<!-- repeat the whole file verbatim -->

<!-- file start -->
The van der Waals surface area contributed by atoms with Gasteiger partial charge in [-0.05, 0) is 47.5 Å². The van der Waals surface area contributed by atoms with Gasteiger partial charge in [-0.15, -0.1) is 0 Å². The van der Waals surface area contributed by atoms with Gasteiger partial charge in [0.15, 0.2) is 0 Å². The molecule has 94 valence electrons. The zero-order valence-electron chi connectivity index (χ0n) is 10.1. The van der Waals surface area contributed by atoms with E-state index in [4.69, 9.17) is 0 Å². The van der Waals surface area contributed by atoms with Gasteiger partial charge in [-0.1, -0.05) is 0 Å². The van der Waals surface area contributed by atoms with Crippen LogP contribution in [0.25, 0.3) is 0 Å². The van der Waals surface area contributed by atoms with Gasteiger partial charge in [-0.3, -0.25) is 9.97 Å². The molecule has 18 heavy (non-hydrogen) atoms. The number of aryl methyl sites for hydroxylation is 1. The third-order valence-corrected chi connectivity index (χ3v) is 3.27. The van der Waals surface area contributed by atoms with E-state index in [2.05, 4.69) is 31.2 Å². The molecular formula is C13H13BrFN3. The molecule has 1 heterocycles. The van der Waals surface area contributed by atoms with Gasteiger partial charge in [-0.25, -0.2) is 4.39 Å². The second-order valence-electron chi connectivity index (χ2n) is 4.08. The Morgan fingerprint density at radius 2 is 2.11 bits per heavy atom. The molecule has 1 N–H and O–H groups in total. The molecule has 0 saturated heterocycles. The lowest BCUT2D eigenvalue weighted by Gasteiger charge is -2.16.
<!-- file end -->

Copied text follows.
The van der Waals surface area contributed by atoms with Gasteiger partial charge in [-0.05, 0) is 47.5 Å². The van der Waals surface area contributed by atoms with Gasteiger partial charge in [-0.15, -0.1) is 0 Å². The van der Waals surface area contributed by atoms with Gasteiger partial charge in [0.15, 0.2) is 0 Å². The molecule has 94 valence electrons. The zero-order valence-electron chi connectivity index (χ0n) is 10.1. The van der Waals surface area contributed by atoms with E-state index in [4.69, 9.17) is 0 Å². The van der Waals surface area contributed by atoms with Gasteiger partial charge in [-0.1, -0.05) is 0 Å². The van der Waals surface area contributed by atoms with Crippen LogP contribution in [0.25, 0.3) is 0 Å². The van der Waals surface area contributed by atoms with Gasteiger partial charge in [-0.3, -0.25) is 9.97 Å². The molecule has 18 heavy (non-hydrogen) atoms. The number of aryl methyl sites for hydroxylation is 1. The third-order valence-corrected chi connectivity index (χ3v) is 3.27. The van der Waals surface area contributed by atoms with E-state index in [2.05, 4.69) is 31.2 Å². The molecular formula is C13H13BrFN3. The molecule has 1 heterocycles. The van der Waals surface area contributed by atoms with Gasteiger partial charge in [-0.25, -0.2) is 4.39 Å². The second-order valence-electron chi connectivity index (χ2n) is 4.08. The Morgan fingerprint density at radius 2 is 2.11 bits per heavy atom. The molecule has 1 N–H and O–H groups in total. The molecule has 0 saturated heterocycles. The lowest BCUT2D eigenvalue weighted by Gasteiger charge is -2.16.